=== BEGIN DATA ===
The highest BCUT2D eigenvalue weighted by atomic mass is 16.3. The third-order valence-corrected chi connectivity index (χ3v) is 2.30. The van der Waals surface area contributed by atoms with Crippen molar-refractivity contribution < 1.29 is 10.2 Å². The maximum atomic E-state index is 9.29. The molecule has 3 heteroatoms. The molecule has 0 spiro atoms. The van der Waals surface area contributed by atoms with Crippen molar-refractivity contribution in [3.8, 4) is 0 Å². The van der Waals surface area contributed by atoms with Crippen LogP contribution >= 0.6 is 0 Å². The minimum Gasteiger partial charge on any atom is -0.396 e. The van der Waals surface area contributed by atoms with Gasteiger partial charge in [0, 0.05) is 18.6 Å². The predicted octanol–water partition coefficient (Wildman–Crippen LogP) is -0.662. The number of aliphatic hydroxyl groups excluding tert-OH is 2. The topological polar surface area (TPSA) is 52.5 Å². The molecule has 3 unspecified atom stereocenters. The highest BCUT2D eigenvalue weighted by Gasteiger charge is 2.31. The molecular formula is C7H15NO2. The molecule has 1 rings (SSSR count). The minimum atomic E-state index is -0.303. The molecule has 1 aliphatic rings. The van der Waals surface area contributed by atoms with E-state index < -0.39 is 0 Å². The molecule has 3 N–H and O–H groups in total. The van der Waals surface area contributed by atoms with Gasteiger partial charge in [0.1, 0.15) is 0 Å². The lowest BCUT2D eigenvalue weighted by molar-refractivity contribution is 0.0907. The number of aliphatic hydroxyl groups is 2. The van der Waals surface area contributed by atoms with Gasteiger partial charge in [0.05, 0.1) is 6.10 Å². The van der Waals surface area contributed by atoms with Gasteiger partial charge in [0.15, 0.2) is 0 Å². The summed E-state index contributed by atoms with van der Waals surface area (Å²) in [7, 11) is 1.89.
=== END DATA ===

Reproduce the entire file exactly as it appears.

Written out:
The highest BCUT2D eigenvalue weighted by atomic mass is 16.3. The third-order valence-corrected chi connectivity index (χ3v) is 2.30. The van der Waals surface area contributed by atoms with Crippen molar-refractivity contribution < 1.29 is 10.2 Å². The maximum atomic E-state index is 9.29. The molecule has 3 heteroatoms. The molecule has 0 spiro atoms. The van der Waals surface area contributed by atoms with Crippen molar-refractivity contribution in [3.8, 4) is 0 Å². The van der Waals surface area contributed by atoms with Crippen LogP contribution >= 0.6 is 0 Å². The minimum Gasteiger partial charge on any atom is -0.396 e. The van der Waals surface area contributed by atoms with Gasteiger partial charge in [0, 0.05) is 18.6 Å². The predicted octanol–water partition coefficient (Wildman–Crippen LogP) is -0.662. The number of aliphatic hydroxyl groups excluding tert-OH is 2. The topological polar surface area (TPSA) is 52.5 Å². The molecule has 3 unspecified atom stereocenters. The highest BCUT2D eigenvalue weighted by Gasteiger charge is 2.31. The molecular formula is C7H15NO2. The molecule has 1 rings (SSSR count). The minimum atomic E-state index is -0.303. The molecule has 1 aliphatic rings. The van der Waals surface area contributed by atoms with E-state index < -0.39 is 0 Å². The molecule has 3 N–H and O–H groups in total. The van der Waals surface area contributed by atoms with Gasteiger partial charge in [0.1, 0.15) is 0 Å². The lowest BCUT2D eigenvalue weighted by molar-refractivity contribution is 0.0907. The number of aliphatic hydroxyl groups is 2. The van der Waals surface area contributed by atoms with Gasteiger partial charge in [0.05, 0.1) is 6.10 Å². The van der Waals surface area contributed by atoms with Gasteiger partial charge in [0.15, 0.2) is 0 Å². The summed E-state index contributed by atoms with van der Waals surface area (Å²) in [7, 11) is 1.89.